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Deep River Public Library


On 20 April 2010, Regine Labossiere reported on the reputed haunting of the public library in Deep River, Connecticut. Her article below was entitled ‘Reports Persist Of Ghosts At Deep River Public Library’ and appeared in the, The Hartford Courant.

’Staff member Pam Ziobron was working by herself late one Saturday. She had shut off all the lights except for the one at the circulation desk, where she was standing, when she had a strong sense that she wasn't alone.

"It was just a feeling. ... It was just so light and airy, like a female coming down the stairs. It was very, very real," Ziobron said.

Since 2004, ghost hunters and mediums have spent time in the Main Street library to investigate these strange occurrences in what was the home of a prominent Deep River man 100 years ago. Another paranormal investigation agency will try to capture what library employees have been feeling and hearing for years. Full Spectrum Ghost Hunters of Plainville plans to conduct a paranormal investigation May 8.

Of the previous mediums and ghost hunters, some have concurred that they've also felt the presence of ghosts. Others have been able to capture more information.

Ghost hunter John Zaffis, nephew of famed paranormal investigators Ed and Lorraine Warren, approached the Main Street library in 2004 about conducting an investigation. He felt the presence of two females, one in her teens and one in her 50s, in the library reference area that used to be the residence's kitchen. The original wood-burning stove that was manufactured in 1877 by Fuller, Warren & Co., in Troy, N.Y., is still there. According to the Valley Courier newspaper, Connecticut Paranormal Research & Investigators of East Haven captured a spirit in photos two years ago.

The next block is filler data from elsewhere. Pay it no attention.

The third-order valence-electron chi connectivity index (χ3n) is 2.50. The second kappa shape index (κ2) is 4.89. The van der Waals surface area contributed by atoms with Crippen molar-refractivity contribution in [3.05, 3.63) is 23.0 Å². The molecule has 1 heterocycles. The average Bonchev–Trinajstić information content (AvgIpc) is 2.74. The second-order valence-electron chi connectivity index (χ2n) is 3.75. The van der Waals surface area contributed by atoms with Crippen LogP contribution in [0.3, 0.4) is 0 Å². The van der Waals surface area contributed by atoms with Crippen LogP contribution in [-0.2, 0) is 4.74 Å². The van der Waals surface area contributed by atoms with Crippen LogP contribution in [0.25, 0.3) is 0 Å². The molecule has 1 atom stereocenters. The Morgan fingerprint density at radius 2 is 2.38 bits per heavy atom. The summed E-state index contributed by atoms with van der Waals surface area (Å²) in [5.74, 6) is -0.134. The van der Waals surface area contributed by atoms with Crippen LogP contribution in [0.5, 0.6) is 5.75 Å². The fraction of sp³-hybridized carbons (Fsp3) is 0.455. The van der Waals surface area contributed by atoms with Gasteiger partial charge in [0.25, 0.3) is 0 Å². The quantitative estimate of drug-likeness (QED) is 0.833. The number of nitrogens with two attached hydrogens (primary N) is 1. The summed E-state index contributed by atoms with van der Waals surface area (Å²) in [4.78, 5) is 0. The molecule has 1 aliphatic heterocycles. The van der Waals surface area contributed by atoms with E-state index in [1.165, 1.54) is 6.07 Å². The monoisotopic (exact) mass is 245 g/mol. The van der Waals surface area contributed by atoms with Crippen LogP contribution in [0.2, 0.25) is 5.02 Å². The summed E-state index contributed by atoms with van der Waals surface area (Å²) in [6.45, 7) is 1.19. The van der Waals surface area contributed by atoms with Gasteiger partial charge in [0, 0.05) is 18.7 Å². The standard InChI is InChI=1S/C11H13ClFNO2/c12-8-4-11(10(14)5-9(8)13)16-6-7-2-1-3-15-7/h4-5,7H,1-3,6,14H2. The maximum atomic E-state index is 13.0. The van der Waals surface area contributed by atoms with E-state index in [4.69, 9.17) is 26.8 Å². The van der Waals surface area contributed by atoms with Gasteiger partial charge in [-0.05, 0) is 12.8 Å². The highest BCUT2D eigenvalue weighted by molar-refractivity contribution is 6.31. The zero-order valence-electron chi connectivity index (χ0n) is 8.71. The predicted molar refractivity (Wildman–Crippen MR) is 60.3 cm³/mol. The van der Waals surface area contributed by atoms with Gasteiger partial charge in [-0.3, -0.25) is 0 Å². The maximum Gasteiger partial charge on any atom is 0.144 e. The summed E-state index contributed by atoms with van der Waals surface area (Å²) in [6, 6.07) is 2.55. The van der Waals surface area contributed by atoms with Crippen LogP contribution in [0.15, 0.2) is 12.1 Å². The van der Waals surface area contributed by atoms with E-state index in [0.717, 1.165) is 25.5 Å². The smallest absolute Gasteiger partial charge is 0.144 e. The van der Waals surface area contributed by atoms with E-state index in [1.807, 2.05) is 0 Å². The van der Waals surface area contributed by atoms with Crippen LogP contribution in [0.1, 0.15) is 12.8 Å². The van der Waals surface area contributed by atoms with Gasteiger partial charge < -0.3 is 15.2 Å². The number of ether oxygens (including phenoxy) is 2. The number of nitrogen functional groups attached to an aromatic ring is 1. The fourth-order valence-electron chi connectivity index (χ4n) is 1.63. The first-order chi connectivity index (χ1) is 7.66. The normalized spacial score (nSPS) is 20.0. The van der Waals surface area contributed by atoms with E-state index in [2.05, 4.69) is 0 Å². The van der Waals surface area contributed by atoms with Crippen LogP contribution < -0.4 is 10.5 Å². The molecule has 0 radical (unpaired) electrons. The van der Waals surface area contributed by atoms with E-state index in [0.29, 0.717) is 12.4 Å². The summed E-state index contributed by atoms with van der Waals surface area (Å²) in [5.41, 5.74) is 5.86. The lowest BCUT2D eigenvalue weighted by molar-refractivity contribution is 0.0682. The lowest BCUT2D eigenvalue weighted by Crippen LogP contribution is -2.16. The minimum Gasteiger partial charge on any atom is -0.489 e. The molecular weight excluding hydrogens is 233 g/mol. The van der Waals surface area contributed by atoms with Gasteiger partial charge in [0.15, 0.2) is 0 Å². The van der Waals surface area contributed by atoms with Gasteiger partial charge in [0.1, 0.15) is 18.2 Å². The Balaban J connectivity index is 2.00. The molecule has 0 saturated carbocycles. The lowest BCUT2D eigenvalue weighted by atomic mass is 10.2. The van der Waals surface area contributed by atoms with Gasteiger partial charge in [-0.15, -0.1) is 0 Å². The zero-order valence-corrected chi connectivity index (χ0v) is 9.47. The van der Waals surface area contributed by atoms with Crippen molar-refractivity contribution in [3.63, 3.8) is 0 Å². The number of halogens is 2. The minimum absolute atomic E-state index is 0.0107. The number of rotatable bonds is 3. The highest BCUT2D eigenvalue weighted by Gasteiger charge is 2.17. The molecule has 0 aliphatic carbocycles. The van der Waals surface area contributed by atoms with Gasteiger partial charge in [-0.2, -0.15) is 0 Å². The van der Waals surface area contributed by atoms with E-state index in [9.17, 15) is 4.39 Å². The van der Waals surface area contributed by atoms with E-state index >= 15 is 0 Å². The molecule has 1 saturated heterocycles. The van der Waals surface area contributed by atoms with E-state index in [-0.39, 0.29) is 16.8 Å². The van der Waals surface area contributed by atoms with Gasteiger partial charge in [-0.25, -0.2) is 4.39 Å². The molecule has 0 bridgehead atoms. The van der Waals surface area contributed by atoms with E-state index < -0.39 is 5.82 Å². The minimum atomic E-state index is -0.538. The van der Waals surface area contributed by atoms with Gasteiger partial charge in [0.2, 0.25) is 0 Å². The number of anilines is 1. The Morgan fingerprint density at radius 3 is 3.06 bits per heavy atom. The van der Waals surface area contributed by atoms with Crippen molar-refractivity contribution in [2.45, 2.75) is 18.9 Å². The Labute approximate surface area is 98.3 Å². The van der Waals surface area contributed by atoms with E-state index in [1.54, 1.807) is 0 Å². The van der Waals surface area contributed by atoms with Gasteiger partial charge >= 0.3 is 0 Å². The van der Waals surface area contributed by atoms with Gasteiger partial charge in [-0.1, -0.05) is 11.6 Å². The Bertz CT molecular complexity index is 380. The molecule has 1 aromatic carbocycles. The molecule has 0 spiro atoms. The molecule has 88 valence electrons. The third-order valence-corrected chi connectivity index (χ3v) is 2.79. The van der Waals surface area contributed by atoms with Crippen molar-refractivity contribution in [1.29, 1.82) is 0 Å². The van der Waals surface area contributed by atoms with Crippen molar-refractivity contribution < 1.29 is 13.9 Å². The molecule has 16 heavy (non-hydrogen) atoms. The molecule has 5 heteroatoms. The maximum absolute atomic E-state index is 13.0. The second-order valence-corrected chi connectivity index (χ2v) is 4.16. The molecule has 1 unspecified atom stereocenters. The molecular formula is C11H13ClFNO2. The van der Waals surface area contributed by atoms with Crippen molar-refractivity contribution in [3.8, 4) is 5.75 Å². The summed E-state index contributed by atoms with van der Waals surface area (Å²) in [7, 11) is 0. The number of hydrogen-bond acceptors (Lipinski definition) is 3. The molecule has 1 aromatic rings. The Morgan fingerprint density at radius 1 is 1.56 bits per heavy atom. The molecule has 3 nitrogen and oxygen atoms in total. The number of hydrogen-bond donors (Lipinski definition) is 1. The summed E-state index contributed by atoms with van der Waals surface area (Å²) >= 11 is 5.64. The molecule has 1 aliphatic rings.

Susan Oehl, the library's assistant director, was eating her lunch and was the only person on the upper level when she heard a sound in the next room.

"I heard distinctly a woman clearing her throat," Oehl recently recalled. When she went to check, no one was there.

The possibility of ghosts has contributed to the lure of the library and of Deep River's quaint Main Street, said Ann Paietta, the library's director. The house was built in 1881 by Richard Pratt Spencer, who owned a manufacturing company that dealt with the ivory trade, served as treasurer and president of the Deep River National Bank and was a state senator.

He lived in the house, until his death in 1910, with his second wife and their three children. The house was built with the Deep River in its backyard and now faces the many shops, banks and restaurants that line the main road.’


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